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The foraging perspective in criminology: a critical review of research literature

(2019)
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Abstract
In order to explain how crimes are carried out, and why at a particular place and time, against a specific target, crime researchers increasingly engage with theory and research from behavioural ecology, in particular Optimal Foraging Theory (OFT). However, despite a rise in the number of studies, no overview of their main findings exists. Given the growing focus on OFT as a structuring behavioural framework for crime research, this article attempts to critically review the empirical criminal foraging literature to date. Google Scholar and Web of Science yielded 37 studies, which were grouped into five categories according to the focal decision being modelled. Empirical results largely support predictions made by OFT. There remains much potential for future crime research, however, in particular regarding the theoretical foundation of OFT in criminology and through the application of contemporary extensions to OFT using specific tools developed for the study of animal foraging decisions.
Keywords
Offender-forager, Environmental criminology, Behavioural Ecology, Critical Review, Optimal Foraging Theory

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Please use this url to cite or link to this publication:

MLA
Neirynck, Elias, and Christophe Vandeviver. The Foraging Perspective in Criminology: A Critical Review of Research Literature. 2019.
APA
Neirynck, E., & Vandeviver, C. (2019). The foraging perspective in criminology: a critical review of research literature.
Chicago author-date
Neirynck, Elias, and Christophe Vandeviver. 2019. “The Foraging Perspective in Criminology: A Critical Review of Research Literature.”
Chicago author-date (all authors)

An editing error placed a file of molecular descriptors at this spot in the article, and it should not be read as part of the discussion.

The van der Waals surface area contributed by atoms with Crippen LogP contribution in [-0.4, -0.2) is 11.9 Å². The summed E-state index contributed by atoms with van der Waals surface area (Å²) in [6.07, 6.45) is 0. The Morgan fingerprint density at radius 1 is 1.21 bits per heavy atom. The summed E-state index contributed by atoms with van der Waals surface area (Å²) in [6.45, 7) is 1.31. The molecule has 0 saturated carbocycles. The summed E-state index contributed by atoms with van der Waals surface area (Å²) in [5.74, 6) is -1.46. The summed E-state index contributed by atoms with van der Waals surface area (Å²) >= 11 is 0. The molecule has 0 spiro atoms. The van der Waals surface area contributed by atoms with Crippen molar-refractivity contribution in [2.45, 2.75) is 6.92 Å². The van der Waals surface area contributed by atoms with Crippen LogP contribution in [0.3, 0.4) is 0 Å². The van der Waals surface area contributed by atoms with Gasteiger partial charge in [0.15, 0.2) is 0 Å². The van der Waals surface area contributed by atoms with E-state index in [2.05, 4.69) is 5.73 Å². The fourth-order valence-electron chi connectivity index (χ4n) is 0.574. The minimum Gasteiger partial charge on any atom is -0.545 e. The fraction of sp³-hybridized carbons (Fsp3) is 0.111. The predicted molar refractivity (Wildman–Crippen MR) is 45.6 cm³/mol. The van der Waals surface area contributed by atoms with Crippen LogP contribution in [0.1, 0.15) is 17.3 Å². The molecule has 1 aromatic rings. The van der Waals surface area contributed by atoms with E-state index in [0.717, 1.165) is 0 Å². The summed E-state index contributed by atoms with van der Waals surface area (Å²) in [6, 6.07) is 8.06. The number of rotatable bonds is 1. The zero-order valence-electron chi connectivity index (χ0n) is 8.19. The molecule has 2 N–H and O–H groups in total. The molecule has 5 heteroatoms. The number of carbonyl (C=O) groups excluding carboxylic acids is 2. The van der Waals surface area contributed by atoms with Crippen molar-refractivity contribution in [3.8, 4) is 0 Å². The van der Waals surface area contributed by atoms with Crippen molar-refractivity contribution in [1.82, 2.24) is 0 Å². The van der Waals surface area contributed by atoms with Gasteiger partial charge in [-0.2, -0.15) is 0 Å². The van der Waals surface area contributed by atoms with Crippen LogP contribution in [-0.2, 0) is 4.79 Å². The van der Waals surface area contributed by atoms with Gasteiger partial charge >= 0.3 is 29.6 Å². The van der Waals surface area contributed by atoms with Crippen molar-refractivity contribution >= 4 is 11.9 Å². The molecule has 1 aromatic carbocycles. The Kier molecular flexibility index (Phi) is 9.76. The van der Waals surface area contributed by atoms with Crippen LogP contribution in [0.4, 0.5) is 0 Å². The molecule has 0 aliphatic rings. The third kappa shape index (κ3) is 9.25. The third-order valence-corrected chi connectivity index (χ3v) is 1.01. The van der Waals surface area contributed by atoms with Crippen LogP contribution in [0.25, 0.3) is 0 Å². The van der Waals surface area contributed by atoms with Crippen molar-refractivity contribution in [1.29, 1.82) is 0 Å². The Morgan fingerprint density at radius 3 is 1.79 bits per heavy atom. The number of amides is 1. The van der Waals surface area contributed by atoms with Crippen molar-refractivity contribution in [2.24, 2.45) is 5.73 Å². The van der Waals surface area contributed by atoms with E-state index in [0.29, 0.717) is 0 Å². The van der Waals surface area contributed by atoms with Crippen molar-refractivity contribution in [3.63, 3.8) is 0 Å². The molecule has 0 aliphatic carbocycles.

Neirynck, Elias, and Christophe Vandeviver. 2019. “The Foraging Perspective in Criminology: A Critical Review of Research Literature.”
Vancouver
1.
Neirynck E, Vandeviver C. The foraging perspective in criminology: a critical review of research literature. 2019.
IEEE
[1]
E. Neirynck and C. Vandeviver, “The foraging perspective in criminology: a critical review of research literature.” 2019.
@misc{8640799,
  abstract     = {In order to explain how crimes are carried out, and why at a particular place and time, against a specific target, crime researchers increasingly engage with theory and research from behavioural ecology, in particular Optimal Foraging Theory (OFT). However, despite a rise in the number of studies, no overview of their main findings exists. Given the growing focus on OFT as a structuring behavioural framework for crime research, this article attempts to critically review the empirical criminal foraging literature to date. Google Scholar and Web of Science yielded 37 studies, which were grouped into five categories according to the focal decision being modelled. Empirical results largely support predictions made by OFT. There remains much potential for future crime research, however, in particular regarding the theoretical foundation of OFT in criminology and through the application of contemporary extensions to OFT using specific tools developed for the study of animal foraging decisions.},
  author       = {Neirynck, Elias and Vandeviver, Christophe},
  keywords     = {Offender-forager,Environmental  criminology,Behavioural  Ecology,Critical  Review,Optimal Foraging Theory},
  language     = {eng},
  title        = {The foraging perspective in criminology: a critical review of research literature},
  url          = {https://osf.io/preprints/socarxiv/ev8h4/},
  year         = {2019},
}